- The Alistair MacLean novels When Eight Bells Toll, Fear is the Key and The Golden Rendezvous (all adapted to film) involve the hijacking of bullion shipments by organized gangs of criminals.
- James Bond
- Pirates attempt to rob the wealthy passengers of a cruiser in the opening chapter of SeaFire, but find out that Bond, thanks to his experience as an intelligence agent, is more ruthless.
- Zoltan the Magyar and his crew from the Young Bond novel Blood Fever are smugglers who also deal in piracy to gather valuables for Count Ugo Carnifex, who collects art.
- In "Masks of Madness" in Domino Lady: Sex as a Weapon, the Domino Lady teams up with The Phantom to take down a gang of modern pirates.
- Doc Savage: The Man of Bronze: The mysterious Lord London and his ruthless pirates (mostly made up of Chinese recruited from the pirates of the South China Sea who had been displaced by the Japanese navy) inflict a reign of terror through the South Seas in Pirate Isle.
- CSI: Miami: A boat is suspected to have been hit by pirates, but careful investigation turns out that it was a white supremacist militia group, and one of the crew was in on the attack.
- The MacGyver episode "Pirates" had Mac clash with modern day pirates.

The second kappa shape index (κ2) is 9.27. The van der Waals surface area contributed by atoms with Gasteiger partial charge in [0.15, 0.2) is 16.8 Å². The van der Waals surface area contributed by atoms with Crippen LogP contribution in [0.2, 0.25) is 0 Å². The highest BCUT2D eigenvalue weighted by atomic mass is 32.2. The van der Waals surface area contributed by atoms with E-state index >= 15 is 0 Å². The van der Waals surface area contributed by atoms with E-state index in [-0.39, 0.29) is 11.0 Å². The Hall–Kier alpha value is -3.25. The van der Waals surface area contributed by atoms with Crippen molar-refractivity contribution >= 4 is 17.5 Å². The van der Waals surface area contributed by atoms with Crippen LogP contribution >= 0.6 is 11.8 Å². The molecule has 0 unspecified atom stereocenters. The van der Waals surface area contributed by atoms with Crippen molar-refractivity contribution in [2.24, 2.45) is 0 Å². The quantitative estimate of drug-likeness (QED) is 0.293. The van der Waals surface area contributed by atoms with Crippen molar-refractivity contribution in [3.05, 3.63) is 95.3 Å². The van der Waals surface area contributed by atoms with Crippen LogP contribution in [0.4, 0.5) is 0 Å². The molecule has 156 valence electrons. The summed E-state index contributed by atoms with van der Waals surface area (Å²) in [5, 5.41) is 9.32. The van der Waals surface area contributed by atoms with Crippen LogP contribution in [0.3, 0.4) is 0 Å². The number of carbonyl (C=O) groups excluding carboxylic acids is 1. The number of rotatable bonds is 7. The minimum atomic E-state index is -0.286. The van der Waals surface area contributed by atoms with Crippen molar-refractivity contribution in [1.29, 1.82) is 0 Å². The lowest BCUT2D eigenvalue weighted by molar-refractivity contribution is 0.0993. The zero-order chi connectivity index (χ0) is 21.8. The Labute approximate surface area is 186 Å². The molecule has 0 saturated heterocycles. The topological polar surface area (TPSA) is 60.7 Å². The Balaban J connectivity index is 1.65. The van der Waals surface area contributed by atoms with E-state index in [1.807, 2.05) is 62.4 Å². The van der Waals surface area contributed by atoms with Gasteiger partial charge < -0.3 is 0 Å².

- Gavin gets rescued and then promptly Bound and Gagged by these in The Brittas Empire, after being lost at sea on a potato-powered lilo. I'd like to say it makes sense in context.
- Deadliest Warrior had the Somali pirates do battle against the Medellin Drug Cartel.
- Burn Notice episode "Rough Seas" never included the word "pirates", perhaps to avoid invoking this, but the bad guys were thieves operating on the water.
- The Law & Order: Criminal Intent two-parter "Loyalty" deals with Somali pirates.
- The A-Team takes on river pirates in The Amazon in the two-part episode "The Bend in the River".
- On 30 Rock Cerie's wedding is delayed by several months because her fiancée is captured by Somali pirates. Due to Stockholm Syndrome, some of them end up as groomsmen at the wedding.
- The Covert Affairs episode, "The Last Thing You Should Do", is all about Auggie getting captured and held for ransom by Somali pirates, and trying to escape without blowing his CIA cover.
- In The Hardy Boys/Nancy Drew Mysteries, the third season episode Dangerous Waters features modern day pirates who lure in victims by pretending to be a boat in trouble, then either killing or kidnapping the people who stop to help. The plot kicks off with the Hardys trying to find a woman grabbed by the pirates, as she inadvertently stumbles over clues to the pirates' identity. The pirates state they not only intend to sell the woman into sex-slavery in China, but will kill Joe, as well.
- You're Skitting Me: Tatiana once tried to pretend that her boat had been boarded by Somali pirates (although Tats kept calling them "Salami pirates"). However, her friend Em had no idea what a Somali pirate actually was, and instead dressed as A Pirate 400 Years Too Late.
- Hawaii Five-0: The first season episode "Powa Maka Moana" dealt with a Spring Break Cruise being attacked and the kids kidnapped.